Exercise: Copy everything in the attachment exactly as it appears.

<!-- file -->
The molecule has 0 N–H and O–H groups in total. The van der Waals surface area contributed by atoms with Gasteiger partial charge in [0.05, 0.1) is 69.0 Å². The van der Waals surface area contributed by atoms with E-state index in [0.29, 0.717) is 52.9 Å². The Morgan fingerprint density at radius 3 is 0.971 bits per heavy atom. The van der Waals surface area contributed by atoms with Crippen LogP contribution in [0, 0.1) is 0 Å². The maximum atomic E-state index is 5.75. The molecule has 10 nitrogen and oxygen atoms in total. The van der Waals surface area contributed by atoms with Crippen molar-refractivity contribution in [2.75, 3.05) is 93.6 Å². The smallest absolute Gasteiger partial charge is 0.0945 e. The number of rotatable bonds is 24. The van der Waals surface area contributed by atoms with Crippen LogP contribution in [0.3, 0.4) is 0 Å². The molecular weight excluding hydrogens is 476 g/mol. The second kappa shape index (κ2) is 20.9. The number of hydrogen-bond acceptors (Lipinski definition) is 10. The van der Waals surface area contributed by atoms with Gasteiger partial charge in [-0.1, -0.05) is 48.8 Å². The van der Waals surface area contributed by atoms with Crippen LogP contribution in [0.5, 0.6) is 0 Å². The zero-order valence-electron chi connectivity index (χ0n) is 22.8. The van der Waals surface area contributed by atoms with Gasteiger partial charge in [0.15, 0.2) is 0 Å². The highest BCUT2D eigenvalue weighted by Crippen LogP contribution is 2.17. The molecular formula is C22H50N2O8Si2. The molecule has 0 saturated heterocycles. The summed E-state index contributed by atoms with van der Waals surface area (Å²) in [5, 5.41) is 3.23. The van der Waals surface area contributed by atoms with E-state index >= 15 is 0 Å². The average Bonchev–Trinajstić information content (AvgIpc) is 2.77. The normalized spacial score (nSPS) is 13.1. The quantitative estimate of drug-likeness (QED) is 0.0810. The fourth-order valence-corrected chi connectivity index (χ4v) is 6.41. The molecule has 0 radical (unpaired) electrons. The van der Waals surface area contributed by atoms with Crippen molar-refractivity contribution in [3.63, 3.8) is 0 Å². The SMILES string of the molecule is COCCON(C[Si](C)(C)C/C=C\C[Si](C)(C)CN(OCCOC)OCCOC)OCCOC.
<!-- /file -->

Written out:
The molecule has 0 N–H and O–H groups in total. The van der Waals surface area contributed by atoms with Gasteiger partial charge in [0.05, 0.1) is 69.0 Å². The van der Waals surface area contributed by atoms with E-state index in [0.29, 0.717) is 52.9 Å². The Morgan fingerprint density at radius 3 is 0.971 bits per heavy atom. The van der Waals surface area contributed by atoms with Crippen LogP contribution in [0, 0.1) is 0 Å². The maximum atomic E-state index is 5.75. The molecule has 10 nitrogen and oxygen atoms in total. The van der Waals surface area contributed by atoms with Crippen molar-refractivity contribution in [2.75, 3.05) is 93.6 Å². The smallest absolute Gasteiger partial charge is 0.0945 e. The number of rotatable bonds is 24. The van der Waals surface area contributed by atoms with Crippen LogP contribution in [0.3, 0.4) is 0 Å². The molecular weight excluding hydrogens is 476 g/mol. The second kappa shape index (κ2) is 20.9. The number of hydrogen-bond acceptors (Lipinski definition) is 10. The van der Waals surface area contributed by atoms with Gasteiger partial charge in [-0.1, -0.05) is 48.8 Å². The van der Waals surface area contributed by atoms with Crippen LogP contribution in [0.5, 0.6) is 0 Å². The zero-order valence-electron chi connectivity index (χ0n) is 22.8. The van der Waals surface area contributed by atoms with Gasteiger partial charge in [0.15, 0.2) is 0 Å². The highest BCUT2D eigenvalue weighted by Crippen LogP contribution is 2.17. The molecular formula is C22H50N2O8Si2. The molecule has 0 saturated heterocycles. The summed E-state index contributed by atoms with van der Waals surface area (Å²) in [5, 5.41) is 3.23. The van der Waals surface area contributed by atoms with E-state index >= 15 is 0 Å². The average Bonchev–Trinajstić information content (AvgIpc) is 2.77. The normalized spacial score (nSPS) is 13.1. The quantitative estimate of drug-likeness (QED) is 0.0810. The fourth-order valence-corrected chi connectivity index (χ4v) is 6.41. The molecule has 0 radical (unpaired) electrons. The van der Waals surface area contributed by atoms with Crippen molar-refractivity contribution in [3.63, 3.8) is 0 Å². The SMILES string of the molecule is COCCON(C[Si](C)(C)C/C=C\C[Si](C)(C)CN(OCCOC)OCCOC)OCCOC.